Wide disparity in inspections of private rented housing

Co Clare outstrips Dublin City for legal actions initiated against private landlords

Properties must comply with certain standards such as having  a washing machine, hot and cold water, a heater in each room and facilities for cooking and fire safety. Photograph: iStock

Properties must comply with certain standards such as having a washing machine, hot and cold water, a heater in each room and facilities for cooking and fire safety. Photograph: iStock

 

Clare County Council issued more legal actions against landlords in 2018 than Dublin City Council, the State’s largest local authority, latest figures show.

The Clare local authority issued 30 legal actions while Dublin City Council took 28 cases. Most local authorities, 26 out of 31, took no legal actions against landlords as a result of inspections.

Under housing regulations, properties must comply with certain standards such as having an intact roof, natural and artificial light as well as a washing machine, hot and cold water, a heater in each room and facilities for cooking and fire safety. It is the job of local authorities to inspect and, where appropriate, issue improvement or prohibition notices or ultimately to take legal action against the owners.

However, the figures show some councils take more action than others. For example, in 2018 Fingal County Council inspected 2,590 dwellings, South Dublin County Council inspected 1,891 and Dún Laoghaire Rathdown County Council inspected 1,485. Fingal issued just three improvement notices and initiated no legal actions; Dún Laoghaire issued 15 improvement notices and initiated no legal actions and South Dublin County Council issued 67 improvement notices and initiated one legal case.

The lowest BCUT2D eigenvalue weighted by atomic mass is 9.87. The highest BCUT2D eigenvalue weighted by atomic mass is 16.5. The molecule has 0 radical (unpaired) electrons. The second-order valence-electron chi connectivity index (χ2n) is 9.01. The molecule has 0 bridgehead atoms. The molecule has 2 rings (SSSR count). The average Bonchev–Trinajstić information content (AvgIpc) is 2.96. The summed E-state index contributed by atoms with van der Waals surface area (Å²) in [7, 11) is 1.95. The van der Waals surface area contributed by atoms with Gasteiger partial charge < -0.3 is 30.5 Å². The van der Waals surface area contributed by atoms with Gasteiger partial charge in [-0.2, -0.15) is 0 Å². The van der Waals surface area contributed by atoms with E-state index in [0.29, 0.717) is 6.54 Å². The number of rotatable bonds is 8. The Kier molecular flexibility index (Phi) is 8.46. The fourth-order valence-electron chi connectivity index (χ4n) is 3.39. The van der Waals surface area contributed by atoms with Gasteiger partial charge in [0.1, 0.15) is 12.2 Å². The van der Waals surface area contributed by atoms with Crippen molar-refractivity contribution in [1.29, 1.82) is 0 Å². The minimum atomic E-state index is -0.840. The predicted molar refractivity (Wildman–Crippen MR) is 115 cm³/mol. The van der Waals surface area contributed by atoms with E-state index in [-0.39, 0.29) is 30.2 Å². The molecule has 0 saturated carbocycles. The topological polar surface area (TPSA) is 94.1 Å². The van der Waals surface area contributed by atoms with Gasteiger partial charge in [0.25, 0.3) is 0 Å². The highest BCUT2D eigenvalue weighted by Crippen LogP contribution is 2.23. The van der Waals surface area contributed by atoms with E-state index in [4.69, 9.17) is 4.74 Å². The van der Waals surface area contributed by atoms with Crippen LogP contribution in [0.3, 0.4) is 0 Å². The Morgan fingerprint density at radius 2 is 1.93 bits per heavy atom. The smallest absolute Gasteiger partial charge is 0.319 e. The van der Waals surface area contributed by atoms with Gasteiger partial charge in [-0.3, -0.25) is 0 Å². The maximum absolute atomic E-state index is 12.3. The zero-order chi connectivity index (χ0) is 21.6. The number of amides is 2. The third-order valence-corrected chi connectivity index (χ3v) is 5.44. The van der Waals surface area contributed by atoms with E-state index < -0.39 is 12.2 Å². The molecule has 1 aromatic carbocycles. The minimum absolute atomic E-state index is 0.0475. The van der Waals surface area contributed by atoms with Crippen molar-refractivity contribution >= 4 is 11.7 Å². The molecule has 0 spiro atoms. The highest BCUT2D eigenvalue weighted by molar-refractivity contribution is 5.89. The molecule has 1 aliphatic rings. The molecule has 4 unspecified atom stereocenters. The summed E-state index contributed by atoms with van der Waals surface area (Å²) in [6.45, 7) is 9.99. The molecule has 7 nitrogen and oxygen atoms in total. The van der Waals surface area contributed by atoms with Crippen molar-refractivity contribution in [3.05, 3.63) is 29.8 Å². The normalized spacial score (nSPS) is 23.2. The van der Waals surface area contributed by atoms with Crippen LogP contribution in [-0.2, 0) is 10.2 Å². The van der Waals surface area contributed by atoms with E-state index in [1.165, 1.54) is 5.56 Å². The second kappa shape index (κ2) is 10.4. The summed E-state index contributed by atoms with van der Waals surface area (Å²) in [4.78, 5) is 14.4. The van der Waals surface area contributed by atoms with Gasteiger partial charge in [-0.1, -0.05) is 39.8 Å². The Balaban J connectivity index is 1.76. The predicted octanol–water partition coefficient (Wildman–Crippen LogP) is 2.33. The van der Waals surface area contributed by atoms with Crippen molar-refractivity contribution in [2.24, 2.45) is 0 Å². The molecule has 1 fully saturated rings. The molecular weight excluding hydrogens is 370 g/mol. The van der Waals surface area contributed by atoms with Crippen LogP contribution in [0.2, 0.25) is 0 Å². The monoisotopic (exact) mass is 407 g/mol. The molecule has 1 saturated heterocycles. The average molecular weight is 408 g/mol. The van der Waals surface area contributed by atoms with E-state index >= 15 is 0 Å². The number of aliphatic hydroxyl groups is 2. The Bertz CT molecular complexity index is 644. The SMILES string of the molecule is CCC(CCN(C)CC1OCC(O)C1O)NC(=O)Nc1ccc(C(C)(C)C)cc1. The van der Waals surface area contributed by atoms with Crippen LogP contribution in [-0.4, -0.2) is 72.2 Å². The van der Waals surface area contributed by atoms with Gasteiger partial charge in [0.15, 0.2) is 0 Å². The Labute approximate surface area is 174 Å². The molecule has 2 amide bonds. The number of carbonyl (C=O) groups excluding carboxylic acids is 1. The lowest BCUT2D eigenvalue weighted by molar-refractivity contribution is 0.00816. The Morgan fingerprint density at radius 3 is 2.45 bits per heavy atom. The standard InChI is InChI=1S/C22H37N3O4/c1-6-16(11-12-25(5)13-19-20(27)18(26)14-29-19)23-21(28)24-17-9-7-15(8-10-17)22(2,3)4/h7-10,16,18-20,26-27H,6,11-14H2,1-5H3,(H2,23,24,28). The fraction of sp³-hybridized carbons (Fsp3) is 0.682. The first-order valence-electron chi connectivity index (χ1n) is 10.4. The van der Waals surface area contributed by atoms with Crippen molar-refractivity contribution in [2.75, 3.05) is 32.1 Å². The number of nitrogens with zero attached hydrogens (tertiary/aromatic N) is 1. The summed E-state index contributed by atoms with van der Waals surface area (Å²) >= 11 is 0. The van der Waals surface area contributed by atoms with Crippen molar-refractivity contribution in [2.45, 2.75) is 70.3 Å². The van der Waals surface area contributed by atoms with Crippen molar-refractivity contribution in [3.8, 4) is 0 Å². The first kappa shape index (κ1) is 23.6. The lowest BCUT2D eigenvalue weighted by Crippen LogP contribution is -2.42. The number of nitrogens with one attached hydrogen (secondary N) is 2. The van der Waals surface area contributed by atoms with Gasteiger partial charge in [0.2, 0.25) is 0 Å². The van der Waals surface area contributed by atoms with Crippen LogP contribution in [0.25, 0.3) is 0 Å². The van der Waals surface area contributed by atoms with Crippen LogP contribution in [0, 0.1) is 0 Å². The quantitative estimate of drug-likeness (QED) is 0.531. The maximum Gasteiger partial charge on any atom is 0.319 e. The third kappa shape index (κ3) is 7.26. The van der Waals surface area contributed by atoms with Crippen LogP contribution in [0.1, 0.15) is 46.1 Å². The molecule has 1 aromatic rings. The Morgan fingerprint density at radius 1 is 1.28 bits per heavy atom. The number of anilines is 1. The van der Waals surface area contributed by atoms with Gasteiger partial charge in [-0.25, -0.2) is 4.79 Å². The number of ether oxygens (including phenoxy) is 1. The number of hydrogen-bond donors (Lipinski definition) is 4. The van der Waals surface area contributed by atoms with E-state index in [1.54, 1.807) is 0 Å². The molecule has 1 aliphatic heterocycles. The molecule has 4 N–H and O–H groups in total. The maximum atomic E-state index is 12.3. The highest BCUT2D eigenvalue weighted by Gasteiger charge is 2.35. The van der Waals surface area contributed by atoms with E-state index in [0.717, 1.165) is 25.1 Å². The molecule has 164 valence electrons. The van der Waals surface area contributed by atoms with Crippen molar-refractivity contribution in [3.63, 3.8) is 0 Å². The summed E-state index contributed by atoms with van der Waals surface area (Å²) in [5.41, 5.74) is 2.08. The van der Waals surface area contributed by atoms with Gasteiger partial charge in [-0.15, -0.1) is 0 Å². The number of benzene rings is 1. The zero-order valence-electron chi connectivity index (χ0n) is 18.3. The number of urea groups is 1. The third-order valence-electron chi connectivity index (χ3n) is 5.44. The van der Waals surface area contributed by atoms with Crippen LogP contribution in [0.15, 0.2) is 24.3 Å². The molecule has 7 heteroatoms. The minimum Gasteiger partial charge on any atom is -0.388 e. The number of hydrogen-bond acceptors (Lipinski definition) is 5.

Dublin City Council, the State’s largest local authority, inspected 3,560 dwellings of which 3,387 failed to meet regulatory requirements and where improvement notices were served. The council initiated 28 legal actions.

Clare County Council inspected 554 dwellings, 491 of which failed to meet standards. No improvement notices were issued and 30 legal actions were taken.

Cork City and County Council inspected 895 properties and found 859 were not meeting requirements. The council served six improvement notices and initiated no legal actions.

Galway City and County Council inspected 688 dwellings and 493 were not compliant with regulations. The council did not issue any improvement notices or take any legal actions.

The Irish Property Owners’ Association advises property owners to inspect their rental properties themselves, to ensure compliance with the housing standards, some of which date from 2019.

Chairman of the association said frequent inspections ensure that items that need addressing are dealt with in a timely manner. He said landlords should be aware of fire safety rules and they should ensure there is a fire blanket in the kitchen, fire alarms are working and plugs are not overloaded.

However, Mr Faughnan said the current system as a pass/fail system could result in the failure of a property which had been refurbished to a high standard. He said issues such as the absence of a microwave could result in a fail result and he called for “a system that reflects the general standard and quality of rental accommodation in Ireland”.